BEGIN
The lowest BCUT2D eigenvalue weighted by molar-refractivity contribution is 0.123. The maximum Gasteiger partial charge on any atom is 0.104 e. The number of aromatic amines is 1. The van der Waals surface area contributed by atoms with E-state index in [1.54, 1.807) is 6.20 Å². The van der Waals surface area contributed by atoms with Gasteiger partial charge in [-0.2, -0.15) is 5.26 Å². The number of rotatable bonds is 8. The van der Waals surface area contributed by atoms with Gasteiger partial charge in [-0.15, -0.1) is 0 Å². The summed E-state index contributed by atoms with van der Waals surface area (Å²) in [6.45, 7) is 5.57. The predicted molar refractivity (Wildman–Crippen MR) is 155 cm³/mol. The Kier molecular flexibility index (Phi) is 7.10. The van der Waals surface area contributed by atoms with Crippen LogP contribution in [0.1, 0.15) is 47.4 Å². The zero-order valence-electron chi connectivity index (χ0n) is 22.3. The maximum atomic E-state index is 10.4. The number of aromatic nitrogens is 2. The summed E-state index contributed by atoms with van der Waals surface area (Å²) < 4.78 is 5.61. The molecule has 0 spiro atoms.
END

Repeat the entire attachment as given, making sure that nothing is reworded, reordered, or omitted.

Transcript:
The lowest BCUT2D eigenvalue weighted by molar-refractivity contribution is 0.123. The maximum Gasteiger partial charge on any atom is 0.104 e. The number of aromatic amines is 1. The van der Waals surface area contributed by atoms with E-state index in [1.54, 1.807) is 6.20 Å². The van der Waals surface area contributed by atoms with Gasteiger partial charge in [-0.2, -0.15) is 5.26 Å². The number of rotatable bonds is 8. The van der Waals surface area contributed by atoms with Gasteiger partial charge in [-0.15, -0.1) is 0 Å². The summed E-state index contributed by atoms with van der Waals surface area (Å²) in [6.45, 7) is 5.57. The predicted molar refractivity (Wildman–Crippen MR) is 155 cm³/mol. The Kier molecular flexibility index (Phi) is 7.10. The van der Waals surface area contributed by atoms with Crippen LogP contribution in [0.1, 0.15) is 47.4 Å². The zero-order valence-electron chi connectivity index (χ0n) is 22.3. The maximum atomic E-state index is 10.4. The number of aromatic nitrogens is 2. The summed E-state index contributed by atoms with van der Waals surface area (Å²) < 4.78 is 5.61. The molecule has 0 spiro atoms.